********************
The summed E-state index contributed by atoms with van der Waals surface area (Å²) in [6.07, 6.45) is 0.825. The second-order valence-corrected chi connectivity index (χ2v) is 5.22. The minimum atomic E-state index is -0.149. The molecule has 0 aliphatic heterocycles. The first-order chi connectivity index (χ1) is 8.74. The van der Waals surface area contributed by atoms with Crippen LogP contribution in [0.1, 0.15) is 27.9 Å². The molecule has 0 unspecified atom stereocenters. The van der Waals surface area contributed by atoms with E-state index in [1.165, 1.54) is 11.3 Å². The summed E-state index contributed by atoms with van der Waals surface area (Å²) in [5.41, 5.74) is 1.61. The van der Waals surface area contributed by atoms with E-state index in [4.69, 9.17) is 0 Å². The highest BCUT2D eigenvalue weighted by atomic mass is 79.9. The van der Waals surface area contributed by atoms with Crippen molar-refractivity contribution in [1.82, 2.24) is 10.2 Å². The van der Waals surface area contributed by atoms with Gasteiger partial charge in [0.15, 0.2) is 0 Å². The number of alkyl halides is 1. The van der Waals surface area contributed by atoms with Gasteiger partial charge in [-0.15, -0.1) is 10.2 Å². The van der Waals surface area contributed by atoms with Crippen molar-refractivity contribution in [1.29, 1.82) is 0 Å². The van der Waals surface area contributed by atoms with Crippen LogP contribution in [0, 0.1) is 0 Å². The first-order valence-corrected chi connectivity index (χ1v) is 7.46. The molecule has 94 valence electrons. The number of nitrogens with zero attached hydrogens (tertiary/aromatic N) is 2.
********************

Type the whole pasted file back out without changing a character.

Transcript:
The summed E-state index contributed by atoms with van der Waals surface area (Å²) in [6.07, 6.45) is 0.825. The second-order valence-corrected chi connectivity index (χ2v) is 5.22. The minimum atomic E-state index is -0.149. The molecule has 0 aliphatic heterocycles. The first-order chi connectivity index (χ1) is 8.74. The van der Waals surface area contributed by atoms with Crippen LogP contribution in [0.1, 0.15) is 27.9 Å². The molecule has 0 unspecified atom stereocenters. The van der Waals surface area contributed by atoms with E-state index in [1.165, 1.54) is 11.3 Å². The summed E-state index contributed by atoms with van der Waals surface area (Å²) in [5.41, 5.74) is 1.61. The van der Waals surface area contributed by atoms with E-state index in [4.69, 9.17) is 0 Å². The highest BCUT2D eigenvalue weighted by atomic mass is 79.9. The van der Waals surface area contributed by atoms with Crippen molar-refractivity contribution in [1.82, 2.24) is 10.2 Å². The van der Waals surface area contributed by atoms with Gasteiger partial charge in [0.15, 0.2) is 0 Å². The number of alkyl halides is 1. The van der Waals surface area contributed by atoms with Gasteiger partial charge in [-0.15, -0.1) is 10.2 Å². The van der Waals surface area contributed by atoms with Crippen molar-refractivity contribution in [1.29, 1.82) is 0 Å². The van der Waals surface area contributed by atoms with Crippen LogP contribution in [0, 0.1) is 0 Å². The first-order valence-corrected chi connectivity index (χ1v) is 7.46. The molecule has 94 valence electrons. The number of nitrogens with zero attached hydrogens (tertiary/aromatic N) is 2.